Matt Vautour: College football opens with a pair of good stories

  • Southern California long snapper Jake Olson leads the USC Trojan Marching Band following an NCAA college football game against Western Michigan, Saturday, Sept. 2, 2017, in Los Angeles. Olson lost his sight eight years ago to a rare form of retinal cancer, but joined the USC team on a scholarship for disabled athletes and began practicing with the Trojans 2 years ago. AP

  • Howard's Jordan Scott (13) and Cody Williams Jr. (86) celebrate with teammates after Howard defeated UNLV 43-40 in an NCAA college football game at Sam Boyd Stadium in Las Vegas on Saturday, Sept. 2, 2017. (Chase Stevens/Las Vegas Review-Journal via AP) Chase Stevens

Wednesday, September 06, 2017

If week one is any indication of what’s to come, the 2017 college football season could be special.

It wasn’t just because of the terrific finishes, of which there were many. A sport that has had its reputation stained by Art Briles, Hugh Freeze and countless others, delivered not one but two memorable feel-good stories in week one that will hopefully set a tone for this year.

In a sport overflowing with unique traditions, Iowa started a great one. The newly renovated Stead Family Children’s Hospital now overlooks Kinnick Stadium. The top floor of the hospital is the Press Box Cafe, a food commons where patients and their families can look down into the stadium.

In a rare case of college football fans using social media for good, Iowa fan Levi Thompson came up with the idea to have everyone in the stands turn and wave to the kids after the first quarter. The idea quickly grew legs and when the first 15 minutes of the game were complete, the crowd of 68,075 and the kids in the cafe above exchanged a warm greeting that seems destined to become a permanent part of the Iowa football experience, brightening the days of those above and below.

Half a continent away, USC was authoring its own feel good story.

Jake Olson first became part of the USC football program as a 12-year-old when Pete Carroll’s squad adopted him after retinoblastoma caused him to go blind.

In the years that followed he became the long snapper for his high school team. He walked on to the Trojans in 2015, but didn’t see game action until Saturday. With the game out of reach, USC coach Clay Helton sent Olson out to make his debut on an extra point.

He delivered a perfect snap to Wyatt Schmidt before Chase McGrath made the extra point.

“What a pressure player,” Helton told the Los Angeles Times. “Is that not a perfect snap at that moment? It’s beyond words.”

Helton and Western Michigan coach Tim Lester made a deal before the game. USC wouldn’t rush Western Michigan’s first extra point try if the Broncos didn’t rush if Olson was snapping.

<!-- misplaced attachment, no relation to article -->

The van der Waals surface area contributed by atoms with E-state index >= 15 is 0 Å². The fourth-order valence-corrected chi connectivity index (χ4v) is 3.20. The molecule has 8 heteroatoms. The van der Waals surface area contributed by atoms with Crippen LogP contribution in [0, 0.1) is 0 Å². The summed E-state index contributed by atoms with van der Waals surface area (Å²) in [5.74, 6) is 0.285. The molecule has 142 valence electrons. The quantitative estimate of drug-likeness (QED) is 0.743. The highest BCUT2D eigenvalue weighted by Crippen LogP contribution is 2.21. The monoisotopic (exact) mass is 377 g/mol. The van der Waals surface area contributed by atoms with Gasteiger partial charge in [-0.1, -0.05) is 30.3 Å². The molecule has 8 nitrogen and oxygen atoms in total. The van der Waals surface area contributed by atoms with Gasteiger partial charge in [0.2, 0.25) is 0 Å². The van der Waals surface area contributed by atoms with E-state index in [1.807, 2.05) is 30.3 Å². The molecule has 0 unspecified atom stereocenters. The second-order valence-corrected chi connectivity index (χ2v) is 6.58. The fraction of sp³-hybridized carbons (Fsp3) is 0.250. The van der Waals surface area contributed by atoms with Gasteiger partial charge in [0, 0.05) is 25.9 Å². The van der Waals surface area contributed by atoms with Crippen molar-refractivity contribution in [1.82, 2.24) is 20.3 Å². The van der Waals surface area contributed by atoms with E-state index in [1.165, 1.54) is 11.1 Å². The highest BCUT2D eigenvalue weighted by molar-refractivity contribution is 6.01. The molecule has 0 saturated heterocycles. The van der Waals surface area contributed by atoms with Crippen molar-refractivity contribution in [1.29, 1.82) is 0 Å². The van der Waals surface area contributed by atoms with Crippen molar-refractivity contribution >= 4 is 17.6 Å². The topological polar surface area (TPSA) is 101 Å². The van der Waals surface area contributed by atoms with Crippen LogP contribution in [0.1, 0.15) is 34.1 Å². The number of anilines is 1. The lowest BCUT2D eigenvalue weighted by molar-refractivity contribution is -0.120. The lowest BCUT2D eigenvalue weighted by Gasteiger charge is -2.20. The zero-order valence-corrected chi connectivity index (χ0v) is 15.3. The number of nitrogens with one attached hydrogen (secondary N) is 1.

“I told them, ‘What we’re about to do is bigger than the game,” Lester said in the postgame. “This is about what kind of people we want to be, what we represent; this is bigger than us.’”

After the game, Olson marveled at the path his life has taken.

“I just think there’s a beauty in it,” Olson said. “If you can’t see how God works things out, then I think you’re the blind one. I think to have a situation where a 12-year-old kid loses his sight and is going to have to face the rest of his life without seeing is just ugly, and to fast forward eight years and have that same kid be able to snap on the football field that really got him through that time, is just really just special and incredible.”

GAME OF THE WEEK:No. 5 Oklahoma at No. 2 Ohio State, Saturday, 7:30 p.m. ABC — Nobody would be especially surprised if either or both of these two teams were in the College Football Playoff.

No. 14 Stanford at No. 6 USC, Saturday, 8:30 p.m. FOX — This game will likely have a significant impact on the final Pac-12 standings.

PLAYOFF BOUND: Alabama, Ohio State, Clemson, USC.

IF I HAD A HEISMAN VOTE — UCLA quarterback Josh Rosen led the Bruins’ amazing comeback to beat Texas A&M with 491 passing yards and four touchdown passes.

FINALLY — It makes for a funny coincidence that the team on the losing end of the biggest point-spread upset in college football history was from Las Vegas.

Howard, an FCS team coached by Mike London, the father of former UMass star Brandon London, stunned UNLV, 43-40 Saturday, behind the quarterbacking of Caylin Newton, Cam’s younger brother.

The Runnin’ Rebels entered the game as a 45-point favorite.

Matt Vautour can be reached at mvautour@gazettenet.com. Get UMass coverage delivered in your Facebook news feed at www.facebook.com/GazetteUMassCoverage